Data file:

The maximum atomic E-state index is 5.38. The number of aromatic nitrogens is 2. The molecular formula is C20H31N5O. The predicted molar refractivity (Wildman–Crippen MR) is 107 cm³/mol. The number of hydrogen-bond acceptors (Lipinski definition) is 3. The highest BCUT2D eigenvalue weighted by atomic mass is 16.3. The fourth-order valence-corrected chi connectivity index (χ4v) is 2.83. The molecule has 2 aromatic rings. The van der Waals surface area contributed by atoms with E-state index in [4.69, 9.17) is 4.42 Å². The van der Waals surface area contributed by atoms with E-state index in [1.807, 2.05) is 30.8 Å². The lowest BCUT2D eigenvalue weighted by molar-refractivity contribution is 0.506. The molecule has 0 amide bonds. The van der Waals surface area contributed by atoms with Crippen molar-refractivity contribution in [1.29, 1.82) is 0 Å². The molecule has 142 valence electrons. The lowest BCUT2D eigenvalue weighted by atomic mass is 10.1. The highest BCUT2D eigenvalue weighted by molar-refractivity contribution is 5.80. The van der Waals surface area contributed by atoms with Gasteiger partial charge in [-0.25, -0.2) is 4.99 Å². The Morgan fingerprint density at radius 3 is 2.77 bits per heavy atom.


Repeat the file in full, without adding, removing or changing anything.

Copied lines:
The maximum atomic E-state index is 5.38. The number of aromatic nitrogens is 2. The molecular formula is C20H31N5O. The predicted molar refractivity (Wildman–Crippen MR) is 107 cm³/mol. The number of hydrogen-bond acceptors (Lipinski definition) is 3. The highest BCUT2D eigenvalue weighted by atomic mass is 16.3. The fourth-order valence-corrected chi connectivity index (χ4v) is 2.83. The molecule has 2 aromatic rings. The van der Waals surface area contributed by atoms with E-state index in [4.69, 9.17) is 4.42 Å². The van der Waals surface area contributed by atoms with E-state index in [1.807, 2.05) is 30.8 Å². The lowest BCUT2D eigenvalue weighted by molar-refractivity contribution is 0.506. The molecule has 0 amide bonds. The van der Waals surface area contributed by atoms with Crippen molar-refractivity contribution in [1.29, 1.82) is 0 Å². The molecule has 142 valence electrons. The lowest BCUT2D eigenvalue weighted by atomic mass is 10.1. The highest BCUT2D eigenvalue weighted by molar-refractivity contribution is 5.80. The van der Waals surface area contributed by atoms with Gasteiger partial charge in [-0.25, -0.2) is 4.99 Å². The Morgan fingerprint density at radius 3 is 2.77 bits per heavy atom.